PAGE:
The reason why people live, work, learn, and form relationships all relate to reaching an ideal of happiness, which derives from each person’s understanding of what brings them joy. Standardizing it may lead to creating a false sense of peace, as said by Captain Beatty, a structure within which people are not “born free and equal, as the Constitution says, but everyone made equal” (Bradbury, 2013, p. 55). Thus, the recognition of true happiness, stemming from intellectual labor, as something that misbalances society could be the main idea of Ray Bradbury’s story.
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As a three-chapter novel, Fahrenheit 451 may be reflective of a traditional three-act structure consisting of setup, confrontation, and resolution. In the first chapter Guy Montag, the protagonist finds himself in a position that allows him to recognize the lack of genuine happiness in his life, viewing those around him as uncompassionate and disinterested shades (Bradbury, 2013). After revealing that this process, characterized by illegal book-hoarding, has been long ongoing, the second chapter shows Montag as attempting to defend his rightness, sealing those around him as “monsters talking about monsters” (Bradbury, 2013, p. 94). Circumstances finally force Montag, who failed to convince anyone around him of his ideas’ soundness, to both destroy and escape from his home, looking for contentment through finding like-minded individuals (Bradbury, 2013). The main themes, such as self-censorship, government surveillance, and oversaturation with media, tie together with the conception of uniformity in all aspects of life as being inherently damaging.
True happiness’ value, thus, may be inferred as stemming from dissimilarity and the hardship of its acquirement. Bradbury supports this opinion through the speech of the antagonist, Captain Beatty, who outlines explorers and thinkers as faced with a “bestial and lonely” feeling, backing the idea of joy as being mass-produced instead (2013, p. 58). This wider-world standoff of intellectuals versus consumers is a potentially continuous process occurring even today, which Bradbury merely codified and exaggerated in the form of dystopian fiction. Thus, the author attempts to outline a broader concept that happiness does not stem from preoccupying oneself with thoughtless media or experiencing life through a screen, which may be television or a preoccupation with work.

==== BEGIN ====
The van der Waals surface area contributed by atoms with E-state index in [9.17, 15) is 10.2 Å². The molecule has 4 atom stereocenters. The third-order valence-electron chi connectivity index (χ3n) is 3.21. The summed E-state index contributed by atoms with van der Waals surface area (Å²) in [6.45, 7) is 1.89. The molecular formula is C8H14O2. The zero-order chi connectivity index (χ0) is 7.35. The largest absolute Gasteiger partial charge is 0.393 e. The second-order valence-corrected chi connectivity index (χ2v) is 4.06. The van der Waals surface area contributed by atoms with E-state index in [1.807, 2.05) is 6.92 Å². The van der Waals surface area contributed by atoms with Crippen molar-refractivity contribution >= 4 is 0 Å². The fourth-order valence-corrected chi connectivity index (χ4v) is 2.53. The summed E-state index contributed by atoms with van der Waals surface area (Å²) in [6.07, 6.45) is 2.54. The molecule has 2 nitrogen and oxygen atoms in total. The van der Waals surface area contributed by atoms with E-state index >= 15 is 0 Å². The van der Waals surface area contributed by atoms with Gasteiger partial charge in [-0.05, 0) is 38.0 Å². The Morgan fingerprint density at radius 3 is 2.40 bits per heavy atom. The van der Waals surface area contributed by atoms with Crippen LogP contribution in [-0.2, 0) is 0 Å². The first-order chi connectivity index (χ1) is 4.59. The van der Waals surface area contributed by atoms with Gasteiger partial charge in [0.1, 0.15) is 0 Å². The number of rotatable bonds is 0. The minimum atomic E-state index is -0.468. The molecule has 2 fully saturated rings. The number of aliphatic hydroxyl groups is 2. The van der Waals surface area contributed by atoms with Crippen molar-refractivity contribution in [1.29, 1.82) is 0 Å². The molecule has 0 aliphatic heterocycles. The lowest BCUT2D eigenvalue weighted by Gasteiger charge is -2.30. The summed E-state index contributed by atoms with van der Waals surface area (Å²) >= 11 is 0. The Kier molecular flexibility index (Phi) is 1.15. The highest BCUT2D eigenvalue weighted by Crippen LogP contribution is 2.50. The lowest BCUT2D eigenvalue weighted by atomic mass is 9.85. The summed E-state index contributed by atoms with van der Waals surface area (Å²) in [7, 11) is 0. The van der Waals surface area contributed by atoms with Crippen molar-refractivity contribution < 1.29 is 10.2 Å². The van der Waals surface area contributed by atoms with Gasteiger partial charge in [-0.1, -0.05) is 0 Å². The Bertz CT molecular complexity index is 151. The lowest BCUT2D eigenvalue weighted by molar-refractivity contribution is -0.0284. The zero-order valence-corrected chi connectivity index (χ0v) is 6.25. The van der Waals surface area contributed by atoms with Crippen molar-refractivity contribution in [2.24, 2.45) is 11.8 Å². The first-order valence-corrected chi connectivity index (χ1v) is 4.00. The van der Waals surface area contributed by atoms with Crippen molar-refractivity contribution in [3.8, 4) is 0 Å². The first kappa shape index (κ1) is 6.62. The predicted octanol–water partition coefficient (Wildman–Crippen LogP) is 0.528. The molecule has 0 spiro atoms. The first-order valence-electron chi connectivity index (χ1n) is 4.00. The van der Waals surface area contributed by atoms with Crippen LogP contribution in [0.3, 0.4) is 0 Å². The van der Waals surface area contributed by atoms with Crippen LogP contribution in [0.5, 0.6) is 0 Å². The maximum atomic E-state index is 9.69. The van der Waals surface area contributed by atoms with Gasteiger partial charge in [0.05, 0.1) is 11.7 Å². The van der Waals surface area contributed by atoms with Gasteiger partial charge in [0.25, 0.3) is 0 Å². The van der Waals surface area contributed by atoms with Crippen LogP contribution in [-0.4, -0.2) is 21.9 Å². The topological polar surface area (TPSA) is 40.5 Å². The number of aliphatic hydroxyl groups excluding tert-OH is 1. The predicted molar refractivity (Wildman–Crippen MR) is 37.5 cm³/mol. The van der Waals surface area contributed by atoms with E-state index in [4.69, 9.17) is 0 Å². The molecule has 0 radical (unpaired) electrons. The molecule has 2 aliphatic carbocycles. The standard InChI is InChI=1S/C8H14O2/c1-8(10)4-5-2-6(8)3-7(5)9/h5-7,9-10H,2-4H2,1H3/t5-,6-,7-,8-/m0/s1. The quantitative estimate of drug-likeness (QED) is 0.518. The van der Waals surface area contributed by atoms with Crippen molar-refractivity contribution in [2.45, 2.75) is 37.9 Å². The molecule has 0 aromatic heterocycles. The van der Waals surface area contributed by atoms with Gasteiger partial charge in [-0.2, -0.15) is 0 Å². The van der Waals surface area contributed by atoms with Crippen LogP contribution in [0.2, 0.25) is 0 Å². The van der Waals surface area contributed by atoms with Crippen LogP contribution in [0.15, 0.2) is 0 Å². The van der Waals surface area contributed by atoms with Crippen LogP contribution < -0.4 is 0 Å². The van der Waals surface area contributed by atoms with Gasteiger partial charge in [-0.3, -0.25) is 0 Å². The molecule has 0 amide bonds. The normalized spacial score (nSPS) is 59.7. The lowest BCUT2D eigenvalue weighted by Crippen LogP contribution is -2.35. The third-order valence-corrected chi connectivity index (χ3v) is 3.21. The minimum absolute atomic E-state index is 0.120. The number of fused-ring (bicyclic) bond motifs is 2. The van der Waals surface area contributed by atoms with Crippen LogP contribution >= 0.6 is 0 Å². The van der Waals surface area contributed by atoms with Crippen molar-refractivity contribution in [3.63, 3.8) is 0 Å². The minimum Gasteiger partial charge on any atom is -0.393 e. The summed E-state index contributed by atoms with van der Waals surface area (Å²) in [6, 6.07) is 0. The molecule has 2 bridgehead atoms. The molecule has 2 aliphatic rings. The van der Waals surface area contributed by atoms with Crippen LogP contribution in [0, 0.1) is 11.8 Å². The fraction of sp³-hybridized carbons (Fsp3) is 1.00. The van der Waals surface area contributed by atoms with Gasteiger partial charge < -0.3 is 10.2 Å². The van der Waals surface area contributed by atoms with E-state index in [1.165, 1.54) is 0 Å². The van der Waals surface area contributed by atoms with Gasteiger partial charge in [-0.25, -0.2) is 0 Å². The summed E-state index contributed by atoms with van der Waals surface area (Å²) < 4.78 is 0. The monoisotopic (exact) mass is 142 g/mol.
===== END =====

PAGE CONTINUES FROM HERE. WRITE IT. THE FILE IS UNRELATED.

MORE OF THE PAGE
The role of society in accruing genuine joy is dual, with the depicted culture repressing and replacing it, while Bradbury himself attempts to convince the reader instead that civilization must stimulate and challenge itself. Clarrise McClellan, the catalyst of Montag’s soul-searching journey, states that the instilled business of society eliminated the “wrong kind of social life,” characterized by rocking chairs, gardens, and exchange of ideas (Bradbury, 2013, p. 60). Effectively, the eradication of such a life prompted humankind’s overawing through mass media, making new principles, such as complacency, evenness, and extreme sensitivity to the correctness, the redesigned happiness of Fahrenheit 451’s society.
By creating a dichotomy, Bradbury pits the proposed ideas against each other, with Guy Montag and the other intellectuals versus Mildred Montag and Captain Beatty, as well as the rest of the unthinking world. The author outlines things that bring happiness as coincidentally ushering in conflict, from non-exact sciences to questions, for example, why (Bradbury, 2013). On the other hand, there are hollow things, such as parlor screens, comic books, and pornography, which do not stimulate thought, but instead aim to placate the average citizen and do not cause positive feelings (Bradbury, 2013). Therefore, diversity, strife, and conflicting ideas bring happiness, which possibly the closing scene of Montag in rough yet thought-stimulating conditions supports.
The dystopian society of Fahrenheit 451 is Bradbury’s warning of a worse world, defined by hollow interactions and life so fast that there is little time to think about it. Happiness is the opposite of consumerism is a concept that could be a reflection of the modern world, where society perceives intellectualism as a subpar character trait, causing unnecessary conflict among people and their ideas. Therefore, Bradbury urges us to recognize the joy that humankind may uplift from individuals’ dissimilarities and the progress gained from intellectual exchange as the root and pathway to a happy and idyllic civilization.
Bradbury, R. (2013). Fahrenheit 451. New York, NY: Simon and Schuster.